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Wrapped in prayer: Quilts comfort those in need Jessica Connor, Jan 3, 2012
PHOTOS BY JESSICA CONNOR
Each quilt is prayed over by the entire congregation, who also tie prayer knots.
By Jessica Connor Special Contributor
LUGOFF, S.C.—Imagine being diagnosed with terminal cancer, your body racked with pain and your mind swimming with fear, anger, depression and wondering: Why me? What will my family do? How did this happen?
Imagine lying there, alone in your bed, needing comfort and prayer but struggling to grasp what can so often seem like intangibles. Now imagine you have a warm, soft quilt wrapped around you, lovingly crafted by faithful members of a church family. As you snuggle deeper, you know you are nuzzling into prayer—that every stitch, every knot, every swatch of this fabric has been prayed over not only by the quiltmakers but the entire congregation.
You are, quite literally, wrapped in prayer.
And you take comfort. For no matter what happens to you, you are safe.
That is the ministry of the Prayers and Squares group of St. John’s United Methodist Church in Lugoff.
Since March, the quiltmakers who comprise the outreach effort have been hard at work creating hand-knotted quilts for people in need. “Each knot is a prayer,” said Regina Henson, founding member of the St. John’s group, which is a chapter of the international Prayers and Squares interfaith outreach and is an official ministry of St. John’s United Methodist Women.
Ms. Henson said the ministry follows three “commandments”: It’s not about the quilt but all about the prayers. A person must agree to accept the gift of prayer in the form of a quilt. And no payment can ever be accepted for a prayer quilt.
The quilters gather once or twice a month, usually on a Thursday morning, to start a project together. There, in the warm and well-lit fellowship hall of St. John’s, the dozen or so women pray and chat while they encourage each other. Then they bring their projects home to complete and pray over privately. Finally, when the quilts are complete, they are taken to Sunday worship, where the entire congregation prays over them while tying prayer knots.
“It’s almost like a tangible Holy Spirit,” said Annah Hiers, St. John’s director of youth ministries. “We have toddlers coming to the altar on Sundays to tie knots, and 90-year-olds. It’s bringing together all ages and interests in globalization.”
As of December, more than two-dozen quilts had been given to those in need of prayer, including one for the church’s daycare. That quilt hangs just outside the daycare door, where all who enter may stop, tie a knot and say a prayer.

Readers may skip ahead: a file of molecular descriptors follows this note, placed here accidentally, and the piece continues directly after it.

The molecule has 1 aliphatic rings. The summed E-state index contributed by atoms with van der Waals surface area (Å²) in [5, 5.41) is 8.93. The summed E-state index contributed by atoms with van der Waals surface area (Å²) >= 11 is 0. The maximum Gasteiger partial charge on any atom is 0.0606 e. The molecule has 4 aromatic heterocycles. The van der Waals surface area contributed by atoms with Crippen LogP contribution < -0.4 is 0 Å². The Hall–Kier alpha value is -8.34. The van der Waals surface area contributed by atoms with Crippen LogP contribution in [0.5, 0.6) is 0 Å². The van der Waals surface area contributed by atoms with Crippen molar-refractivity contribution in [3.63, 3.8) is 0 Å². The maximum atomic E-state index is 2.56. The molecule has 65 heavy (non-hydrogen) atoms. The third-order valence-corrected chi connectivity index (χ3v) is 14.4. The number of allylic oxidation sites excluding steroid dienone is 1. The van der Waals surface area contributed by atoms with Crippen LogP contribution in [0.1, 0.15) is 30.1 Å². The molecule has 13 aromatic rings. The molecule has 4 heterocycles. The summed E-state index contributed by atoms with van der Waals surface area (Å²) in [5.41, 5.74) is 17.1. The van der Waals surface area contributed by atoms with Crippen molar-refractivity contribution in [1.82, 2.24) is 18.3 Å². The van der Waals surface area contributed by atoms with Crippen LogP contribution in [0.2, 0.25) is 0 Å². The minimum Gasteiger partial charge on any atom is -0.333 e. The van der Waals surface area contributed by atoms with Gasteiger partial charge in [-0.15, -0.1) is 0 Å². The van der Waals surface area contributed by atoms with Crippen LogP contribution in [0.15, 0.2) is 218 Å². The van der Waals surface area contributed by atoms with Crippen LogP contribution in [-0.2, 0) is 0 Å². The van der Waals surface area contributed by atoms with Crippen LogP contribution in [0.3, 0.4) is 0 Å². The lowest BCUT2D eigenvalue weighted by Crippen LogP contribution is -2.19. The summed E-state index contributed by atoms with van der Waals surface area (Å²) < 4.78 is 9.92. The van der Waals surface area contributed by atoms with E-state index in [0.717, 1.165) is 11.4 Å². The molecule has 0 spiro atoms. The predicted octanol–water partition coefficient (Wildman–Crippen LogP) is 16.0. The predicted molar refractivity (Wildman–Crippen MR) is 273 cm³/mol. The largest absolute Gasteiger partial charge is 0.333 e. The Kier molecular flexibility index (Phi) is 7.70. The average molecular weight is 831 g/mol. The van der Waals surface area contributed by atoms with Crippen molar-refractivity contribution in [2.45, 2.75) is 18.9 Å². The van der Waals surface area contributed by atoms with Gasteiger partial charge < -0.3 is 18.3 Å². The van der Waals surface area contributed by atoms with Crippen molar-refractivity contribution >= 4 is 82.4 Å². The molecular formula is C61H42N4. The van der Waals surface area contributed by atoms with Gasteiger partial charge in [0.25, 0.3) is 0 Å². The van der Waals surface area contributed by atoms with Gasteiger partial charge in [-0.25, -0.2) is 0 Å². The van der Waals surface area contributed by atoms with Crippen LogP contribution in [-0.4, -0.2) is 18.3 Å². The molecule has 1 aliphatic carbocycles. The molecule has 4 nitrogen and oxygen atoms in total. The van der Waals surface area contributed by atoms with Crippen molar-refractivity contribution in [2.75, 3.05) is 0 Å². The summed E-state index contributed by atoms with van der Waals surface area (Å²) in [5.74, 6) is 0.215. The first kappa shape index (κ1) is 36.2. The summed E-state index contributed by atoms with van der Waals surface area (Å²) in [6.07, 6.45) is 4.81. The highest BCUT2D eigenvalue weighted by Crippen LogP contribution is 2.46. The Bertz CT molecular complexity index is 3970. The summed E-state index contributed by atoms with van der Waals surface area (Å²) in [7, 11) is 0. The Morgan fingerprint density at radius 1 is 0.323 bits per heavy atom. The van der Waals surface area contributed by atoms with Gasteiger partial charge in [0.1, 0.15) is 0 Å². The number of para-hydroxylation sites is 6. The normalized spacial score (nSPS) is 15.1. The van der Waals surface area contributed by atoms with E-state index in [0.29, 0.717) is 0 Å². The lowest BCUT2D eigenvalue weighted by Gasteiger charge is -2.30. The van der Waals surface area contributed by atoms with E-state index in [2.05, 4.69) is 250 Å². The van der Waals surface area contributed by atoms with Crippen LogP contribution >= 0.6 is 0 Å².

Lisa Wilson, the church’s daycare director, said knowing people are praying for her daycare kids through the quilt knots “just blesses me to my bones.”
Ms. Henson said she’s heard from the families of quilt recipients how much they have appreciated them. She said one man requested no flowers at his funeral, yet the family allowed the coffin to be draped in the quilt because it meant more to him than anything else in his last few months.
Another quilter, Sue Ansley, knew a woman who passed away with her quilt wrapped around her. “It made me feel warm inside to know we played a part in encouraging her,” Ms. Ansley said.
Quilter Mary Bess Johnson agreed: “A lot of joy comes from doing something you know someone’s going to hold and snuggle.” The Rev. John Mims, St. John’s senior pastor, said the quilts can almost be compared to a laying-on of hands—it’s a tangible expression of prayer reflecting the heartfelt love of the full church.
“It’s phenomenal—the entire congregation is involved,” Mr. Mims said. “It’s not just the group of ladies; it’s the spirit of the entire church as the quilt is blessed on the altar. They all come down, even the youth, to tie the knots. It’s amazing. . . . You put your hands on the quilt and you’re just overwhelmed.”
Ms. Hiers noted how scientific tests demonstrate the power of a soft touch—and the power of prayer. She said the prayer quilts are a “channel of God’s love and mercy—literally, through your hands, a conduit.”
And not only does it help the quilt recipients, but also the quilters and those who add their prayers by tying knots.
On Sunday mornings, when the full congregation is invited to tie knots and pray over the quilts at the altar, Ms. Henson said the children are especially intrigued.
“The children want to know, ‘Now, who’s that for?’” she said, pointing out the teaching opportunity the exercise creates. Quilter Betty Hawkins said the ministry is “so rewarding” for her and her peers.
“We get as much out of it as the people we give them to,” Ms. Hawkins said.
After all, the quilters thoroughly enjoy each other’s company, working as a team to glorify God, and often spend extra time together bargain-shopping for material.
“We have a ball—it’s lots of fun,” Ms. Johnson said, hugging one of her fellow quilters as they prepare to piece together their latest project: a spring-themed pink and grass-green floral quilt.
At the end of the day, the quilters are all quick to point out that the quilt ministry has nothing to do with the quilt at all. It’s all about the prayer, the love and the Christian touch of a church doing all it can to serve the Lord. It’s about reaching out and showing the love of Jesus any way they can.
“Our mission concept is to spread the kingdom of God, and to do that we’ve got to go outside the church,” Mr. Mims said.
With nearly two-dozen handcrafted quilts given in Christian love to date—and only a third of those to church members—they’re on the right track.
Ms. Connor is editor of the South Carolina United Methodist Advocate, where this story first appeared.